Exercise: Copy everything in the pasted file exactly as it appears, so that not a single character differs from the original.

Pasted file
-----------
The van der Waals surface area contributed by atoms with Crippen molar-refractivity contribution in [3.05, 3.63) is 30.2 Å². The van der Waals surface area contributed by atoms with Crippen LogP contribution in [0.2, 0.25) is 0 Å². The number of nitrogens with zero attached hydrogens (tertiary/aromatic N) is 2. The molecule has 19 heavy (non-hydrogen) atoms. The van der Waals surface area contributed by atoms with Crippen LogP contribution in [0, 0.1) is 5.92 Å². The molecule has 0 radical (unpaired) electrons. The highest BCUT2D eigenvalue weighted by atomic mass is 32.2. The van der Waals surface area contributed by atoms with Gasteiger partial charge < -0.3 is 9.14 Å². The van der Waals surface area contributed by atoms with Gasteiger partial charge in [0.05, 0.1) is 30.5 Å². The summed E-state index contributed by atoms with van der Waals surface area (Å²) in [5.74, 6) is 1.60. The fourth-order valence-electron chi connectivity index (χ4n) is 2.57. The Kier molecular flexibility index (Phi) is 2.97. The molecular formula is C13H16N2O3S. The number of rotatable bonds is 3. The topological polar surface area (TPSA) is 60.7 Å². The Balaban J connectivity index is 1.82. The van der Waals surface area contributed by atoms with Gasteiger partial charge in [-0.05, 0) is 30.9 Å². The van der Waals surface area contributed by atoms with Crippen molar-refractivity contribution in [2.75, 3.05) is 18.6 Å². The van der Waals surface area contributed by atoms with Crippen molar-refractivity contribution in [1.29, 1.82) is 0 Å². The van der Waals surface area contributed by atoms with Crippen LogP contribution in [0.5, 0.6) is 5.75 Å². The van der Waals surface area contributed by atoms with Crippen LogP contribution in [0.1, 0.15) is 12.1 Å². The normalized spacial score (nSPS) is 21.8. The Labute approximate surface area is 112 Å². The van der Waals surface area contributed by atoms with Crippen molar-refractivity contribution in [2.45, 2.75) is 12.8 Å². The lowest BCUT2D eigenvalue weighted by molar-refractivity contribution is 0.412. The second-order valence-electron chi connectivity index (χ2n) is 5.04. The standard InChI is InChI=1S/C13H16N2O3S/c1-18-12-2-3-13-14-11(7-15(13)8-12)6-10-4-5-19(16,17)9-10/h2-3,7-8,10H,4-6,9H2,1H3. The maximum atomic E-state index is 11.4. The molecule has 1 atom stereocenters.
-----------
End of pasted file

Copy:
The van der Waals surface area contributed by atoms with Crippen molar-refractivity contribution in [3.05, 3.63) is 30.2 Å². The van der Waals surface area contributed by atoms with Crippen LogP contribution in [0.2, 0.25) is 0 Å². The number of nitrogens with zero attached hydrogens (tertiary/aromatic N) is 2. The molecule has 19 heavy (non-hydrogen) atoms. The van der Waals surface area contributed by atoms with Crippen LogP contribution in [0, 0.1) is 5.92 Å². The molecule has 0 radical (unpaired) electrons. The highest BCUT2D eigenvalue weighted by atomic mass is 32.2. The van der Waals surface area contributed by atoms with Gasteiger partial charge < -0.3 is 9.14 Å². The van der Waals surface area contributed by atoms with Gasteiger partial charge in [0.05, 0.1) is 30.5 Å². The summed E-state index contributed by atoms with van der Waals surface area (Å²) in [5.74, 6) is 1.60. The fourth-order valence-electron chi connectivity index (χ4n) is 2.57. The Kier molecular flexibility index (Phi) is 2.97. The molecular formula is C13H16N2O3S. The number of rotatable bonds is 3. The topological polar surface area (TPSA) is 60.7 Å². The Balaban J connectivity index is 1.82. The van der Waals surface area contributed by atoms with Gasteiger partial charge in [-0.05, 0) is 30.9 Å². The van der Waals surface area contributed by atoms with Crippen molar-refractivity contribution in [2.75, 3.05) is 18.6 Å². The van der Waals surface area contributed by atoms with Crippen molar-refractivity contribution in [1.29, 1.82) is 0 Å². The van der Waals surface area contributed by atoms with Crippen LogP contribution in [0.5, 0.6) is 5.75 Å². The van der Waals surface area contributed by atoms with Crippen LogP contribution in [0.1, 0.15) is 12.1 Å². The normalized spacial score (nSPS) is 21.8. The Labute approximate surface area is 112 Å². The van der Waals surface area contributed by atoms with Crippen molar-refractivity contribution in [2.45, 2.75) is 12.8 Å². The lowest BCUT2D eigenvalue weighted by molar-refractivity contribution is 0.412. The second-order valence-electron chi connectivity index (χ2n) is 5.04. The standard InChI is InChI=1S/C13H16N2O3S/c1-18-12-2-3-13-14-11(7-15(13)8-12)6-10-4-5-19(16,17)9-10/h2-3,7-8,10H,4-6,9H2,1H3. The maximum atomic E-state index is 11.4. The molecule has 1 atom stereocenters.